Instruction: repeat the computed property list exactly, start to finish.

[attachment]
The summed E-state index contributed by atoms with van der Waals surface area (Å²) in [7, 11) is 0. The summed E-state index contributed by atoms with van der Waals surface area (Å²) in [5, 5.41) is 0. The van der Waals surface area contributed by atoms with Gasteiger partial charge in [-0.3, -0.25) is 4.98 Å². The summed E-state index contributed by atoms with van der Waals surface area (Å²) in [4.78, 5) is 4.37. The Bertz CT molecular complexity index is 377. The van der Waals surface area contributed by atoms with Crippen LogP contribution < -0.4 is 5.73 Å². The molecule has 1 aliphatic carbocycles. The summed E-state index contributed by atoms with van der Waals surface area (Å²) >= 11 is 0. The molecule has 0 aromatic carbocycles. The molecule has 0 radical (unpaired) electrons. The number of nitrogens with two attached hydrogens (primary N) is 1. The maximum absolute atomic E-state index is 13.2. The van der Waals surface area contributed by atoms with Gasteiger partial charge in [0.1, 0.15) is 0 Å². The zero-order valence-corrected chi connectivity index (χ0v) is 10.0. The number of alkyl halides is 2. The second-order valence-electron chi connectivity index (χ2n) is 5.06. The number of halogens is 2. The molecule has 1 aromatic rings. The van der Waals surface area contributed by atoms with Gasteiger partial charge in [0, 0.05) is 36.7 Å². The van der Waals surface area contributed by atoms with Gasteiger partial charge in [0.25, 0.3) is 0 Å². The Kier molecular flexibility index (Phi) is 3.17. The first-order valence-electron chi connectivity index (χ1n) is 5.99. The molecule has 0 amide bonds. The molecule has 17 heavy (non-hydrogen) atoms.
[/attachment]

The summed E-state index contributed by atoms with van der Waals surface area (Å²) in [7, 11) is 0. The summed E-state index contributed by atoms with van der Waals surface area (Å²) in [5, 5.41) is 0. The van der Waals surface area contributed by atoms with Gasteiger partial charge in [-0.3, -0.25) is 4.98 Å². The summed E-state index contributed by atoms with van der Waals surface area (Å²) in [4.78, 5) is 4.37. The Bertz CT molecular complexity index is 377. The van der Waals surface area contributed by atoms with Crippen LogP contribution < -0.4 is 5.73 Å². The molecule has 1 aliphatic carbocycles. The summed E-state index contributed by atoms with van der Waals surface area (Å²) >= 11 is 0. The molecule has 0 aromatic carbocycles. The molecule has 0 radical (unpaired) electrons. The number of nitrogens with two attached hydrogens (primary N) is 1. The maximum absolute atomic E-state index is 13.2. The van der Waals surface area contributed by atoms with Gasteiger partial charge in [0.1, 0.15) is 0 Å². The zero-order valence-corrected chi connectivity index (χ0v) is 10.0. The number of alkyl halides is 2. The second-order valence-electron chi connectivity index (χ2n) is 5.06. The number of halogens is 2. The molecule has 1 aromatic rings. The van der Waals surface area contributed by atoms with Gasteiger partial charge in [0, 0.05) is 36.7 Å². The van der Waals surface area contributed by atoms with Gasteiger partial charge in [0.25, 0.3) is 0 Å². The Kier molecular flexibility index (Phi) is 3.17. The first-order valence-electron chi connectivity index (χ1n) is 5.99. The molecule has 0 amide bonds. The molecule has 17 heavy (non-hydrogen) atoms.